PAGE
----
I recently came across a video from Alex Benay, ex-Chief Information Officer of Canada’s federal government, entitled “Why are we using industrial age purchasing processes in a digital age?” Alex is right to ask the question. Traditional public procurement rules don’t lend themselves well to the purchase of digital solutions. Here’s what he had to say:
One reason it’s difficult to put the procurement square peg in the round hole of IT solutions is that technology is in a constant state of evolution. What’s specified in an RFP today may have evolved by the time the contract is awarded. Additional challenges associated with IT solutions and, in particular, commercial off-the-shelf IT solutions, is that they:
- are normally not customizable – sold “as is, where is”
- may be sold based on different technology architectures/options (SaaS, on-premise installation, other)
- may be offered based on different licensing and pricing structures (perpetual, subscription)
- suppliers may not be open to contracting on government terms
In the government procurement world where product evaluations require apples-to-apples comparisons, how does one put each IT product on the same playing field?
This is where knowledgeable procurement professionals can really add value for an organization, helping with the development of an appropriate RFx, guiding decision-making on product requirements, and shaping the procurement process to offer the flexibility needed to accommodate all these challenges.
Adding flexibility to the public procurement process
With regard to adding flexibility to the procurement process, in recent years we’ve seen trends emerge in the procurement of complex IT solutions that incorporate flexibility in what has traditionally been an inflexible process.
These procurement processes are normally designed as non-binding RFP processes that involve an information gathering phase, such as a market study, RFI or market sounding process inviting discussions between suppliers and procuring entities. The processes will often provide for a multi-phased evaluation and may include a best and final offer. Usually, but not always, the final contract will be negotiated based on the supplier’s standard terms.
Competitive dialogue RFP
One innovative process that has gained recognition in Ontario and elsewhere is the competitive dialogue RFP. A competitive dialogue procurement allows the procuring entity to thoroughly discuss each aspect of the procurement with suppliers prior to defining their requirements and prior to issuing an RFP document. That gives the procuring entity the opportunity to thoroughly understand market offerings and industry norms before publishing their requirements, ensuring the RFP resonates well with the market. This approach lends itself well to the procurement of IT solutions.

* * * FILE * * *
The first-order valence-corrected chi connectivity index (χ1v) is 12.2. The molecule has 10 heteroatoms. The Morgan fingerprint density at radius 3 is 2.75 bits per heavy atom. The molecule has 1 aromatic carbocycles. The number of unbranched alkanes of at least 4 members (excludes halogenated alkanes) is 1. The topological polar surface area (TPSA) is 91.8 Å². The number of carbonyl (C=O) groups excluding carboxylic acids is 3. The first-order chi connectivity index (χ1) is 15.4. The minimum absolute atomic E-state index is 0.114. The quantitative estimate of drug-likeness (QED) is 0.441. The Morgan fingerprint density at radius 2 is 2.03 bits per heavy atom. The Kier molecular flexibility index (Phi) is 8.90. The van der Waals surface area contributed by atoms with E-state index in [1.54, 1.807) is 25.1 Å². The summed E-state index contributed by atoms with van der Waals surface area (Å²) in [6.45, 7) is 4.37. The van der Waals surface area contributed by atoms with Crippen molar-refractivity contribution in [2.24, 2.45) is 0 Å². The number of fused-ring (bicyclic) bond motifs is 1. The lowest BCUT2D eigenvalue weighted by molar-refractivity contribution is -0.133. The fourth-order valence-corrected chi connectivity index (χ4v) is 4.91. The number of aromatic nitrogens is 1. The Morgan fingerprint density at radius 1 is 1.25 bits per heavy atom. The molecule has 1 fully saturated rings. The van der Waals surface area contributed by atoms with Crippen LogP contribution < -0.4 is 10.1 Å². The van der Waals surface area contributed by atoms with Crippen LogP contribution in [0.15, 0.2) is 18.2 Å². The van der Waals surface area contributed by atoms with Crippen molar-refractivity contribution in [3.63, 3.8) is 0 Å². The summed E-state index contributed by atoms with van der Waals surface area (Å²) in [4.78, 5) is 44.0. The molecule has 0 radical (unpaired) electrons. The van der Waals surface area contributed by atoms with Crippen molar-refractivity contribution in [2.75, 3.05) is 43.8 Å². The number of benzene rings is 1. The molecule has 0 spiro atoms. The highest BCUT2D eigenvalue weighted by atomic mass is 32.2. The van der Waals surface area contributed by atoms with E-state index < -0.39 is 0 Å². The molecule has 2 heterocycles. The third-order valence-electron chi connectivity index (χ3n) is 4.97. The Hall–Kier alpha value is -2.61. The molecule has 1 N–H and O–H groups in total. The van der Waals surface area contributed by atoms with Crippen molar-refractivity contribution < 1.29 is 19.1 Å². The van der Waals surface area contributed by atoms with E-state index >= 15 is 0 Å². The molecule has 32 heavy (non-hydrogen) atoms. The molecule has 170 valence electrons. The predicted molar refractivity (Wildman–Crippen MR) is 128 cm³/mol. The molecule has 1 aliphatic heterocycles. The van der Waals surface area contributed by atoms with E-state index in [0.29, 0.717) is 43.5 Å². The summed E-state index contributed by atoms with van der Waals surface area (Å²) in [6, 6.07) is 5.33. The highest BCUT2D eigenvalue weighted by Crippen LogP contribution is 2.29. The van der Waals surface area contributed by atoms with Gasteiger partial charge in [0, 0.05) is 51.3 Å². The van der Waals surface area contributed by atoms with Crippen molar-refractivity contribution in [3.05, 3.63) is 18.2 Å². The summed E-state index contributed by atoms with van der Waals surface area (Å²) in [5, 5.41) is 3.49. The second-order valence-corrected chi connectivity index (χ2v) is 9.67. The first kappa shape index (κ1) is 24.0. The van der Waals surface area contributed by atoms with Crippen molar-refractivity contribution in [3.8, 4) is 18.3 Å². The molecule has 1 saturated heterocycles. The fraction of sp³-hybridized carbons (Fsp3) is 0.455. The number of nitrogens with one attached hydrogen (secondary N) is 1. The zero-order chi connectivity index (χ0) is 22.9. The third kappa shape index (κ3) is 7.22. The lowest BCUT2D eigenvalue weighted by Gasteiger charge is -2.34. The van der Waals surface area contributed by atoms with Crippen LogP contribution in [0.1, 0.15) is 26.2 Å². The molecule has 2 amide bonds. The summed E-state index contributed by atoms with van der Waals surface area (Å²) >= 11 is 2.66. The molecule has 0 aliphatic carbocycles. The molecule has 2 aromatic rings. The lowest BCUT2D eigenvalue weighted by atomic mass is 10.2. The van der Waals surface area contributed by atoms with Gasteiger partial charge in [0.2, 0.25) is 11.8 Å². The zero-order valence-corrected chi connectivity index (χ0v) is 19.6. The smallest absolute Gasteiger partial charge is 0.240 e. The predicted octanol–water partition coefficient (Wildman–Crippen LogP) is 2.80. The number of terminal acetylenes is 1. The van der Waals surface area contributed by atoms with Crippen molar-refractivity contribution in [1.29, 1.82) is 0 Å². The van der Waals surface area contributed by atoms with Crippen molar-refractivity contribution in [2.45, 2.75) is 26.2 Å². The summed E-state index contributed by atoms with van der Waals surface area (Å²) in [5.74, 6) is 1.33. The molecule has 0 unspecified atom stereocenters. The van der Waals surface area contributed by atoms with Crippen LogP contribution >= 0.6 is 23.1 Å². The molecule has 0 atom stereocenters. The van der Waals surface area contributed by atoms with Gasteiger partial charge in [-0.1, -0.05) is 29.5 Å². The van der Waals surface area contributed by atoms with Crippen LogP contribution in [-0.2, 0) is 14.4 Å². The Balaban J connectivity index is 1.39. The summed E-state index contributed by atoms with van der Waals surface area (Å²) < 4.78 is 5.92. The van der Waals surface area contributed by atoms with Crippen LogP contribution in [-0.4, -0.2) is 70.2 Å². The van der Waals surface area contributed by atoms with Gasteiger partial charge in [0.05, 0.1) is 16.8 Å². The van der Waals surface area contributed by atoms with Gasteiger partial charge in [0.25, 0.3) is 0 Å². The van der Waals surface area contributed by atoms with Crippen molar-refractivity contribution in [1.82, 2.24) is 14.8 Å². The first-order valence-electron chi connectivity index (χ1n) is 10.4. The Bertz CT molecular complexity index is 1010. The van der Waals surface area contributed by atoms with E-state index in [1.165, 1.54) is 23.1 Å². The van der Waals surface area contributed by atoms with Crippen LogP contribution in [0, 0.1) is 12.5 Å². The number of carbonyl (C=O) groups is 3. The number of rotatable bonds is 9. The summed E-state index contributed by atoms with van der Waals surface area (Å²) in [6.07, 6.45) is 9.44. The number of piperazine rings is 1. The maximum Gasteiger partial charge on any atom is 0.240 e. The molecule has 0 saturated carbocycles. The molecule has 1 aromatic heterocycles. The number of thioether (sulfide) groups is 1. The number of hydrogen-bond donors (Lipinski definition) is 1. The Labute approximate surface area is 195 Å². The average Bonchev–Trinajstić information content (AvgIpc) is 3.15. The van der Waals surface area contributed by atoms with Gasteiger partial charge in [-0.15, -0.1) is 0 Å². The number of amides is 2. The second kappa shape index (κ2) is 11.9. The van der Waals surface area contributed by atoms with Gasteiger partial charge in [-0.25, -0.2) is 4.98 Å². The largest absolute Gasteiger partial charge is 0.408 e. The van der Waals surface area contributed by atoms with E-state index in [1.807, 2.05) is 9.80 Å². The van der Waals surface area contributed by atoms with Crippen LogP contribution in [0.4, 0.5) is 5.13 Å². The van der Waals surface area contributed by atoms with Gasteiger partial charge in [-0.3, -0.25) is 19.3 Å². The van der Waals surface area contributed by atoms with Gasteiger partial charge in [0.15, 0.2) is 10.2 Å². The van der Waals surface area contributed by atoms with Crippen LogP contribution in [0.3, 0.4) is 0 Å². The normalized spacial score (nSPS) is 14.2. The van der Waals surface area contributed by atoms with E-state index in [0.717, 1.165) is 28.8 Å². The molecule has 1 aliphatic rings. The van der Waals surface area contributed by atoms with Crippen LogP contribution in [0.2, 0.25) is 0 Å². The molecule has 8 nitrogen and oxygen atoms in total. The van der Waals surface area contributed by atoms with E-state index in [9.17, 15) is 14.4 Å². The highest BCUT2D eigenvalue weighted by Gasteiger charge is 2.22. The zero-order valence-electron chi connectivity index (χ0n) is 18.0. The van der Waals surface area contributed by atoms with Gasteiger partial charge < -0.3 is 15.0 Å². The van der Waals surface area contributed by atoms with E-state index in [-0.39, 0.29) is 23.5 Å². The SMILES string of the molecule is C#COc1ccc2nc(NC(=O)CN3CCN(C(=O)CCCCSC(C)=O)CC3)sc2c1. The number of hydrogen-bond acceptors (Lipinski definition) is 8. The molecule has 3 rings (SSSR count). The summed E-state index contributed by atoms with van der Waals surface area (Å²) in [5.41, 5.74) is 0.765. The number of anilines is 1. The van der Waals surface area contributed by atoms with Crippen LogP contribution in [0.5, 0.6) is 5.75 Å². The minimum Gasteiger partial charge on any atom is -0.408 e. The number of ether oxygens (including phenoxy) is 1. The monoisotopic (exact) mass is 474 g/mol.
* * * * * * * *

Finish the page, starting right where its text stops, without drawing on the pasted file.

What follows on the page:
Another unique process I’ve recently encountered is the federal government’s agile procurement process which is being used in the procurement of the Canada School of Public Service’s new learning management system and will also be used in the procurement of the federal courts court and registry management system.
Federal government agile procurement process
In this process, steps one and two involve a traditional binding RFP process. At the third step, an actual contract is awarded to the bidders for a modest amount that pays for the development of a prototype. The contract has an option for full implementation that will only be exercised with the contractor whose product and proposal ranks #1 following a multi-stakeholder evaluation process.
In step four, the capability and usability assessment, a large group of stakeholders from various categories, e.g. technology personnel, internal user personnel and public users, are called upon to evaluate each prototype. The model encourages enlisting many people in each group to ensure the results fairly represent how each group of users would rate each product.
The successful supplier/product is finally selected based on a formula that includes all the scores from previous steps. The contract award at this stage is simple as all it involves is an exercise of an option that is already provided for in the contract awarded in step three.
Are organizations using industrial age purchasing in a digital age?
I would encourage Mr. Benay to take heart in what we’re seeing. A quick scan of current practices in public procurement will reveal many examples of innovation in the procurement of IT solutions, as we see procurement toolkits expand to meet the rapidly changing technological landscape. While the competitive dialogue RFP and agile procurement process are clearly not appropriate for every technology purchase, these innovative approaches provide a great roadmap for engaging expert vendors with real-time solutions while allowing end users and other stakeholders to have important input to any final selection.